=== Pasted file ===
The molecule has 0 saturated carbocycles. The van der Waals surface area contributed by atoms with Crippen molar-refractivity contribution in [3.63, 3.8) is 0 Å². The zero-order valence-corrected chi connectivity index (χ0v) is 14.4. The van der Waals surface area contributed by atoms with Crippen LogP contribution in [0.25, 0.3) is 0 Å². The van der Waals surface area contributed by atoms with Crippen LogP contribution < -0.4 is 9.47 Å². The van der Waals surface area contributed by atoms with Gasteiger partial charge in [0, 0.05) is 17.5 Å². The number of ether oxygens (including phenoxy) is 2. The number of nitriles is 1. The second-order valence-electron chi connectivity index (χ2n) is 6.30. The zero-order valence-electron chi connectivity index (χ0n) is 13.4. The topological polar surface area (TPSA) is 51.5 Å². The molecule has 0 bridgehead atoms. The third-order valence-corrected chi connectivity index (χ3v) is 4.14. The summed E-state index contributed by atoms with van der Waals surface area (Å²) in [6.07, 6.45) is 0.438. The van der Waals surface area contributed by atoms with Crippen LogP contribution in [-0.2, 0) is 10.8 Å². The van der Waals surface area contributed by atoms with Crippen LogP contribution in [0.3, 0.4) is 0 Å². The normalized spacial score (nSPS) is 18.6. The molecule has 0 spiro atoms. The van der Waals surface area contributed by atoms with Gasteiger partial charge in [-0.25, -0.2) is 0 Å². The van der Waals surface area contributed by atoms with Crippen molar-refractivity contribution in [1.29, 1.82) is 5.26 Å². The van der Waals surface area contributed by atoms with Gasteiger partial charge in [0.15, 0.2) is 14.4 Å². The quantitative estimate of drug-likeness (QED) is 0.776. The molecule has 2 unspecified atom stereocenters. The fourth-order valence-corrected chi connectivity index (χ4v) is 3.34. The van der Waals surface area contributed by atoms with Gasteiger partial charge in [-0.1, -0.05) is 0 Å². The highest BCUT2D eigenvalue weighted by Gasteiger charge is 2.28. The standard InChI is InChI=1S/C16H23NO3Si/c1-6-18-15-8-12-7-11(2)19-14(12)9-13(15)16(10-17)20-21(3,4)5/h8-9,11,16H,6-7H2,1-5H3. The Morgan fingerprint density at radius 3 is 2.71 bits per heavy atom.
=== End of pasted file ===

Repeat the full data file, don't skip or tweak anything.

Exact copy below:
The molecule has 0 saturated carbocycles. The van der Waals surface area contributed by atoms with Crippen molar-refractivity contribution in [3.63, 3.8) is 0 Å². The zero-order valence-corrected chi connectivity index (χ0v) is 14.4. The van der Waals surface area contributed by atoms with Crippen LogP contribution in [0.25, 0.3) is 0 Å². The van der Waals surface area contributed by atoms with Crippen LogP contribution < -0.4 is 9.47 Å². The van der Waals surface area contributed by atoms with Gasteiger partial charge in [0, 0.05) is 17.5 Å². The number of ether oxygens (including phenoxy) is 2. The number of nitriles is 1. The second-order valence-electron chi connectivity index (χ2n) is 6.30. The zero-order valence-electron chi connectivity index (χ0n) is 13.4. The topological polar surface area (TPSA) is 51.5 Å². The molecule has 0 bridgehead atoms. The third-order valence-corrected chi connectivity index (χ3v) is 4.14. The summed E-state index contributed by atoms with van der Waals surface area (Å²) in [6.07, 6.45) is 0.438. The van der Waals surface area contributed by atoms with Crippen LogP contribution in [-0.2, 0) is 10.8 Å². The van der Waals surface area contributed by atoms with Crippen LogP contribution in [0.3, 0.4) is 0 Å². The normalized spacial score (nSPS) is 18.6. The molecule has 0 spiro atoms. The van der Waals surface area contributed by atoms with Gasteiger partial charge in [-0.25, -0.2) is 0 Å². The van der Waals surface area contributed by atoms with Crippen molar-refractivity contribution in [1.29, 1.82) is 5.26 Å². The van der Waals surface area contributed by atoms with Gasteiger partial charge in [0.15, 0.2) is 14.4 Å². The quantitative estimate of drug-likeness (QED) is 0.776. The molecule has 2 unspecified atom stereocenters. The fourth-order valence-corrected chi connectivity index (χ4v) is 3.34. The van der Waals surface area contributed by atoms with Gasteiger partial charge in [-0.1, -0.05) is 0 Å². The highest BCUT2D eigenvalue weighted by Gasteiger charge is 2.28. The standard InChI is InChI=1S/C16H23NO3Si/c1-6-18-15-8-12-7-11(2)19-14(12)9-13(15)16(10-17)20-21(3,4)5/h8-9,11,16H,6-7H2,1-5H3. The Morgan fingerprint density at radius 3 is 2.71 bits per heavy atom.